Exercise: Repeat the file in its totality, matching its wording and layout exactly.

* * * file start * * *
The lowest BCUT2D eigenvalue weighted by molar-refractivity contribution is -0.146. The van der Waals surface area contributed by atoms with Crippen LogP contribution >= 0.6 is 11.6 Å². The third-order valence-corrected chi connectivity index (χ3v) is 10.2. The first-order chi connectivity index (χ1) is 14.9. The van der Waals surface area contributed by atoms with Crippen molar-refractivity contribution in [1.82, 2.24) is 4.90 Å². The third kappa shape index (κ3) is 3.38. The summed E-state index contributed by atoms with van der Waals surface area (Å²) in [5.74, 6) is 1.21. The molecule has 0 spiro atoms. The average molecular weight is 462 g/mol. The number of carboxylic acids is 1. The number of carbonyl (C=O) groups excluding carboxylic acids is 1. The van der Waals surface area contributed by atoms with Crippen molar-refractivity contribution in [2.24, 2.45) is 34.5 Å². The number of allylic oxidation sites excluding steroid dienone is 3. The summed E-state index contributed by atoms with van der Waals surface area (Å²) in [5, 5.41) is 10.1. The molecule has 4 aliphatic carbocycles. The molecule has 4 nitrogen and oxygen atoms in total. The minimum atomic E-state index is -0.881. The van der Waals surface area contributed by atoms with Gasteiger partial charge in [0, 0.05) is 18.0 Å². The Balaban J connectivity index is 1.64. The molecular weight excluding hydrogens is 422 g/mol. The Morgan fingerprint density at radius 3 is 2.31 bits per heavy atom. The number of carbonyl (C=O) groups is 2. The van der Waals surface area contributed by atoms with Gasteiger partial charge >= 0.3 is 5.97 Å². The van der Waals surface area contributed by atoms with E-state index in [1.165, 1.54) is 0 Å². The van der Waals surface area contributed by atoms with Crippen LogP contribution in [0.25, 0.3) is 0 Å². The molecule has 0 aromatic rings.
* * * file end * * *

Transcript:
The lowest BCUT2D eigenvalue weighted by molar-refractivity contribution is -0.146. The van der Waals surface area contributed by atoms with Crippen LogP contribution >= 0.6 is 11.6 Å². The third-order valence-corrected chi connectivity index (χ3v) is 10.2. The first-order chi connectivity index (χ1) is 14.9. The van der Waals surface area contributed by atoms with Crippen molar-refractivity contribution in [1.82, 2.24) is 4.90 Å². The third kappa shape index (κ3) is 3.38. The summed E-state index contributed by atoms with van der Waals surface area (Å²) in [5.74, 6) is 1.21. The molecule has 0 spiro atoms. The average molecular weight is 462 g/mol. The number of carboxylic acids is 1. The number of carbonyl (C=O) groups excluding carboxylic acids is 1. The van der Waals surface area contributed by atoms with Crippen molar-refractivity contribution in [2.24, 2.45) is 34.5 Å². The number of allylic oxidation sites excluding steroid dienone is 3. The summed E-state index contributed by atoms with van der Waals surface area (Å²) in [5, 5.41) is 10.1. The molecule has 4 aliphatic carbocycles. The molecule has 4 nitrogen and oxygen atoms in total. The minimum atomic E-state index is -0.881. The van der Waals surface area contributed by atoms with Gasteiger partial charge in [0, 0.05) is 18.0 Å². The Balaban J connectivity index is 1.64. The molecular weight excluding hydrogens is 422 g/mol. The Morgan fingerprint density at radius 3 is 2.31 bits per heavy atom. The number of carbonyl (C=O) groups is 2. The van der Waals surface area contributed by atoms with Gasteiger partial charge >= 0.3 is 5.97 Å². The van der Waals surface area contributed by atoms with E-state index in [1.165, 1.54) is 0 Å². The van der Waals surface area contributed by atoms with Crippen LogP contribution in [0.25, 0.3) is 0 Å². The molecule has 0 aromatic rings.